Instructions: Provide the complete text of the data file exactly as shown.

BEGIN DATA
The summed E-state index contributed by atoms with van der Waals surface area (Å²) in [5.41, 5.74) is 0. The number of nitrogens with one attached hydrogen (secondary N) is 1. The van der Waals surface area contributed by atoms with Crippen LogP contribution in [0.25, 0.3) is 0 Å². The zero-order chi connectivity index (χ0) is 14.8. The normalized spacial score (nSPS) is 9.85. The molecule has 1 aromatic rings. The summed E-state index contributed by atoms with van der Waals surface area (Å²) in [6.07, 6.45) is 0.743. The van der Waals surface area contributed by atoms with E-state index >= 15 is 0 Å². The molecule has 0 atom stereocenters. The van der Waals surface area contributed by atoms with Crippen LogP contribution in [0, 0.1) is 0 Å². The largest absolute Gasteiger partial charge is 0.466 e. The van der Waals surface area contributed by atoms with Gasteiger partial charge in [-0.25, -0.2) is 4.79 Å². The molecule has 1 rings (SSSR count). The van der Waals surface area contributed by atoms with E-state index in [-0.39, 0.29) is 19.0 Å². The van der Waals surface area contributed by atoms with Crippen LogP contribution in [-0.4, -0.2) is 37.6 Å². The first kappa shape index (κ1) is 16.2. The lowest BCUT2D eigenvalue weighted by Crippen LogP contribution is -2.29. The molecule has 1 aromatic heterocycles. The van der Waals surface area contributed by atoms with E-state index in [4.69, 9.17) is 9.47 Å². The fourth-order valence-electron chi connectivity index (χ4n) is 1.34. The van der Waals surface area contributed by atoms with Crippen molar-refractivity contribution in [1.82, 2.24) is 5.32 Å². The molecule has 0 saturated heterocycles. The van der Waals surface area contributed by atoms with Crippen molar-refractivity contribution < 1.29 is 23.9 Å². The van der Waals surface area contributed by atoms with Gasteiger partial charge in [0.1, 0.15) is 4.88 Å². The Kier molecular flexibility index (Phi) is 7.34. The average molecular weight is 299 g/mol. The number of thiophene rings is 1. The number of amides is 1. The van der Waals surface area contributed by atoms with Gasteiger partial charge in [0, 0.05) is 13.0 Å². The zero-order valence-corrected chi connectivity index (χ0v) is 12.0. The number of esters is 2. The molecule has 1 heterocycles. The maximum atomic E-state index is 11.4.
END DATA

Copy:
The summed E-state index contributed by atoms with van der Waals surface area (Å²) in [5.41, 5.74) is 0. The number of nitrogens with one attached hydrogen (secondary N) is 1. The van der Waals surface area contributed by atoms with Crippen LogP contribution in [0.25, 0.3) is 0 Å². The zero-order chi connectivity index (χ0) is 14.8. The normalized spacial score (nSPS) is 9.85. The molecule has 1 aromatic rings. The summed E-state index contributed by atoms with van der Waals surface area (Å²) in [6.07, 6.45) is 0.743. The van der Waals surface area contributed by atoms with E-state index >= 15 is 0 Å². The molecule has 0 atom stereocenters. The van der Waals surface area contributed by atoms with Crippen LogP contribution in [0, 0.1) is 0 Å². The largest absolute Gasteiger partial charge is 0.466 e. The van der Waals surface area contributed by atoms with Gasteiger partial charge in [-0.25, -0.2) is 4.79 Å². The molecule has 1 rings (SSSR count). The van der Waals surface area contributed by atoms with E-state index in [-0.39, 0.29) is 19.0 Å². The van der Waals surface area contributed by atoms with Crippen LogP contribution in [-0.4, -0.2) is 37.6 Å². The first kappa shape index (κ1) is 16.2. The lowest BCUT2D eigenvalue weighted by Crippen LogP contribution is -2.29. The molecule has 1 aromatic heterocycles. The van der Waals surface area contributed by atoms with E-state index in [4.69, 9.17) is 9.47 Å². The fourth-order valence-electron chi connectivity index (χ4n) is 1.34. The van der Waals surface area contributed by atoms with Crippen molar-refractivity contribution in [1.82, 2.24) is 5.32 Å². The molecule has 0 saturated heterocycles. The van der Waals surface area contributed by atoms with Crippen molar-refractivity contribution < 1.29 is 23.9 Å². The van der Waals surface area contributed by atoms with Gasteiger partial charge in [0.1, 0.15) is 4.88 Å². The Kier molecular flexibility index (Phi) is 7.34. The average molecular weight is 299 g/mol. The number of thiophene rings is 1. The number of amides is 1. The van der Waals surface area contributed by atoms with Gasteiger partial charge in [0, 0.05) is 13.0 Å². The zero-order valence-corrected chi connectivity index (χ0v) is 12.0. The number of esters is 2. The molecule has 1 heterocycles. The maximum atomic E-state index is 11.4.